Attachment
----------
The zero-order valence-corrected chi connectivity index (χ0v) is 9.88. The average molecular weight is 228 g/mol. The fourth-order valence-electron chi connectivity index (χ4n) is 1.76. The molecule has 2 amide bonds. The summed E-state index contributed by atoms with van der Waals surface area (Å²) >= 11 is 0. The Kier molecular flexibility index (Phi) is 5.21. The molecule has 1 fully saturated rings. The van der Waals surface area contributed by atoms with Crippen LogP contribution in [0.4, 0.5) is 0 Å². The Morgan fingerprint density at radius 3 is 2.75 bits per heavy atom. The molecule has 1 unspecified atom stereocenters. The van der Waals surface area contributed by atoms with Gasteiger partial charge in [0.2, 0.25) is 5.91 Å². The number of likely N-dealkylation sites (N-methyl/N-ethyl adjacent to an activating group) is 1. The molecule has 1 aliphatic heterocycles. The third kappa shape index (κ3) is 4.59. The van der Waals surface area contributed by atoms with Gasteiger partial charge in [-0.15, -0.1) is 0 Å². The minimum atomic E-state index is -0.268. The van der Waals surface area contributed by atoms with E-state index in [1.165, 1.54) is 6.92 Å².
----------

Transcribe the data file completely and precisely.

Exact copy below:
The zero-order valence-corrected chi connectivity index (χ0v) is 9.88. The average molecular weight is 228 g/mol. The fourth-order valence-electron chi connectivity index (χ4n) is 1.76. The molecule has 2 amide bonds. The summed E-state index contributed by atoms with van der Waals surface area (Å²) >= 11 is 0. The Kier molecular flexibility index (Phi) is 5.21. The molecule has 1 fully saturated rings. The van der Waals surface area contributed by atoms with Crippen LogP contribution in [0.4, 0.5) is 0 Å². The Morgan fingerprint density at radius 3 is 2.75 bits per heavy atom. The molecule has 1 unspecified atom stereocenters. The van der Waals surface area contributed by atoms with Gasteiger partial charge in [0.2, 0.25) is 5.91 Å². The number of likely N-dealkylation sites (N-methyl/N-ethyl adjacent to an activating group) is 1. The molecule has 1 aliphatic heterocycles. The third kappa shape index (κ3) is 4.59. The van der Waals surface area contributed by atoms with Gasteiger partial charge in [-0.15, -0.1) is 0 Å². The minimum atomic E-state index is -0.268. The van der Waals surface area contributed by atoms with E-state index in [1.165, 1.54) is 6.92 Å².